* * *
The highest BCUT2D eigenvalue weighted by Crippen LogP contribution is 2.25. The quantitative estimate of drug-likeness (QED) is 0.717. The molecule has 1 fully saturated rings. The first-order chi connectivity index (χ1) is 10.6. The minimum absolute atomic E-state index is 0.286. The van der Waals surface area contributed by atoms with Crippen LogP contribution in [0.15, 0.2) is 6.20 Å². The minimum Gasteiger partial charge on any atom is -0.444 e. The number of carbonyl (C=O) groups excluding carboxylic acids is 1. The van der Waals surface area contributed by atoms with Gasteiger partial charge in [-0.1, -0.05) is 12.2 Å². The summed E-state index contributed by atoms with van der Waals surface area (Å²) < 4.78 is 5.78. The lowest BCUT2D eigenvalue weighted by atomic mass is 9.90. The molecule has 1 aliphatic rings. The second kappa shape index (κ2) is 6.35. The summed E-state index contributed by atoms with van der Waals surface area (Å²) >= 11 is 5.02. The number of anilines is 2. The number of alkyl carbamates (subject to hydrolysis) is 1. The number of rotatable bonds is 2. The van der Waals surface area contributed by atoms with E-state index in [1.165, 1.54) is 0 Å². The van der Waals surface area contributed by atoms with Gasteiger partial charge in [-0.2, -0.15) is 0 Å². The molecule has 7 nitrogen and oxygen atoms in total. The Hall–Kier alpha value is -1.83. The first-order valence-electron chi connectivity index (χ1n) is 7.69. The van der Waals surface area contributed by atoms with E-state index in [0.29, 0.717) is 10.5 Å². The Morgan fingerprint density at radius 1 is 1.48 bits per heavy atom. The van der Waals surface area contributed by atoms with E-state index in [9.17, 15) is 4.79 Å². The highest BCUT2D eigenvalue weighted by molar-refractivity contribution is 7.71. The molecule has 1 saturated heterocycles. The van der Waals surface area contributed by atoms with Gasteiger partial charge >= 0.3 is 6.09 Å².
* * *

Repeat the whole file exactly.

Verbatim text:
The highest BCUT2D eigenvalue weighted by Crippen LogP contribution is 2.25. The quantitative estimate of drug-likeness (QED) is 0.717. The molecule has 1 fully saturated rings. The first-order chi connectivity index (χ1) is 10.6. The minimum absolute atomic E-state index is 0.286. The van der Waals surface area contributed by atoms with Crippen LogP contribution in [0.15, 0.2) is 6.20 Å². The minimum Gasteiger partial charge on any atom is -0.444 e. The number of carbonyl (C=O) groups excluding carboxylic acids is 1. The van der Waals surface area contributed by atoms with Gasteiger partial charge in [-0.1, -0.05) is 12.2 Å². The summed E-state index contributed by atoms with van der Waals surface area (Å²) < 4.78 is 5.78. The lowest BCUT2D eigenvalue weighted by atomic mass is 9.90. The molecule has 1 aliphatic rings. The second kappa shape index (κ2) is 6.35. The summed E-state index contributed by atoms with van der Waals surface area (Å²) >= 11 is 5.02. The number of anilines is 2. The number of alkyl carbamates (subject to hydrolysis) is 1. The number of rotatable bonds is 2. The van der Waals surface area contributed by atoms with E-state index in [1.165, 1.54) is 0 Å². The van der Waals surface area contributed by atoms with Gasteiger partial charge in [-0.2, -0.15) is 0 Å². The molecule has 7 nitrogen and oxygen atoms in total. The Hall–Kier alpha value is -1.83. The first-order valence-electron chi connectivity index (χ1n) is 7.69. The van der Waals surface area contributed by atoms with E-state index in [0.29, 0.717) is 10.5 Å². The Morgan fingerprint density at radius 1 is 1.48 bits per heavy atom. The van der Waals surface area contributed by atoms with E-state index in [9.17, 15) is 4.79 Å². The highest BCUT2D eigenvalue weighted by molar-refractivity contribution is 7.71. The molecule has 1 saturated heterocycles. The van der Waals surface area contributed by atoms with Gasteiger partial charge >= 0.3 is 6.09 Å².